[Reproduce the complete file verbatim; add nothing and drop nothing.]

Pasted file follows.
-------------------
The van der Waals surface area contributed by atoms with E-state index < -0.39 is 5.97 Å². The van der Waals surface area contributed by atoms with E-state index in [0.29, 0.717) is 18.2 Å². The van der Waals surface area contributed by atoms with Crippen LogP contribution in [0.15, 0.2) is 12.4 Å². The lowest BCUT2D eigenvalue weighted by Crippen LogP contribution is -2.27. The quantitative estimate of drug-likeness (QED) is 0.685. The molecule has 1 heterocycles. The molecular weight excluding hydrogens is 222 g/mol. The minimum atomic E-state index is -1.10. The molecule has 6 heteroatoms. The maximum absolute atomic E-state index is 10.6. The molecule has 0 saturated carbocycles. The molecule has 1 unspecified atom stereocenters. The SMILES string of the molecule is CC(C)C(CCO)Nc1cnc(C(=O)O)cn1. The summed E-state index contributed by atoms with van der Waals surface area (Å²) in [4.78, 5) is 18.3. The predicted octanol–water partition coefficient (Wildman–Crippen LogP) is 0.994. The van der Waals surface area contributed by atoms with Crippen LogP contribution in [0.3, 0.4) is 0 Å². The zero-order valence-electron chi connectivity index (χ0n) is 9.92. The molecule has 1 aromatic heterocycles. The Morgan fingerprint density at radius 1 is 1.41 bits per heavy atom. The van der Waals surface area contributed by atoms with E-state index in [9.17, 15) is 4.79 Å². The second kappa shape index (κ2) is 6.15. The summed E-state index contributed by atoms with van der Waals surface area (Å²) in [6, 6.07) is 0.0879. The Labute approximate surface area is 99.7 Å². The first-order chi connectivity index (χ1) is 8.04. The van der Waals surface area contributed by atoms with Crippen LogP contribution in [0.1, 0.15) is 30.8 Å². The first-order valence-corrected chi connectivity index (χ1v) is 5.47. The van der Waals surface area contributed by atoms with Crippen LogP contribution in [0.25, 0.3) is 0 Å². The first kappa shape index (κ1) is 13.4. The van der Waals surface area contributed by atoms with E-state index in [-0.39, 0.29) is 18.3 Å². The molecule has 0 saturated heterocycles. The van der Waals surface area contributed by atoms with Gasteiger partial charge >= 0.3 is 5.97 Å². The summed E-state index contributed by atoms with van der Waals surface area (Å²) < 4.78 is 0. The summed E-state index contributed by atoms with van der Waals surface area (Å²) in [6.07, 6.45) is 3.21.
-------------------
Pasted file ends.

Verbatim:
The van der Waals surface area contributed by atoms with E-state index < -0.39 is 5.97 Å². The van der Waals surface area contributed by atoms with E-state index in [0.29, 0.717) is 18.2 Å². The van der Waals surface area contributed by atoms with Crippen LogP contribution in [0.15, 0.2) is 12.4 Å². The lowest BCUT2D eigenvalue weighted by Crippen LogP contribution is -2.27. The quantitative estimate of drug-likeness (QED) is 0.685. The molecule has 1 heterocycles. The molecular weight excluding hydrogens is 222 g/mol. The minimum atomic E-state index is -1.10. The molecule has 6 heteroatoms. The maximum absolute atomic E-state index is 10.6. The molecule has 0 saturated carbocycles. The molecule has 1 unspecified atom stereocenters. The SMILES string of the molecule is CC(C)C(CCO)Nc1cnc(C(=O)O)cn1. The summed E-state index contributed by atoms with van der Waals surface area (Å²) in [4.78, 5) is 18.3. The predicted octanol–water partition coefficient (Wildman–Crippen LogP) is 0.994. The van der Waals surface area contributed by atoms with Crippen LogP contribution in [0.3, 0.4) is 0 Å². The zero-order valence-electron chi connectivity index (χ0n) is 9.92. The molecule has 1 aromatic heterocycles. The Morgan fingerprint density at radius 1 is 1.41 bits per heavy atom. The van der Waals surface area contributed by atoms with E-state index in [9.17, 15) is 4.79 Å². The second kappa shape index (κ2) is 6.15. The summed E-state index contributed by atoms with van der Waals surface area (Å²) in [6, 6.07) is 0.0879. The Labute approximate surface area is 99.7 Å². The first-order chi connectivity index (χ1) is 8.04. The van der Waals surface area contributed by atoms with Crippen LogP contribution in [0.1, 0.15) is 30.8 Å². The first-order valence-corrected chi connectivity index (χ1v) is 5.47. The van der Waals surface area contributed by atoms with Crippen LogP contribution in [0.25, 0.3) is 0 Å². The first kappa shape index (κ1) is 13.4. The van der Waals surface area contributed by atoms with E-state index in [-0.39, 0.29) is 18.3 Å². The molecule has 0 saturated heterocycles. The van der Waals surface area contributed by atoms with Gasteiger partial charge >= 0.3 is 5.97 Å². The summed E-state index contributed by atoms with van der Waals surface area (Å²) < 4.78 is 0. The summed E-state index contributed by atoms with van der Waals surface area (Å²) in [6.07, 6.45) is 3.21.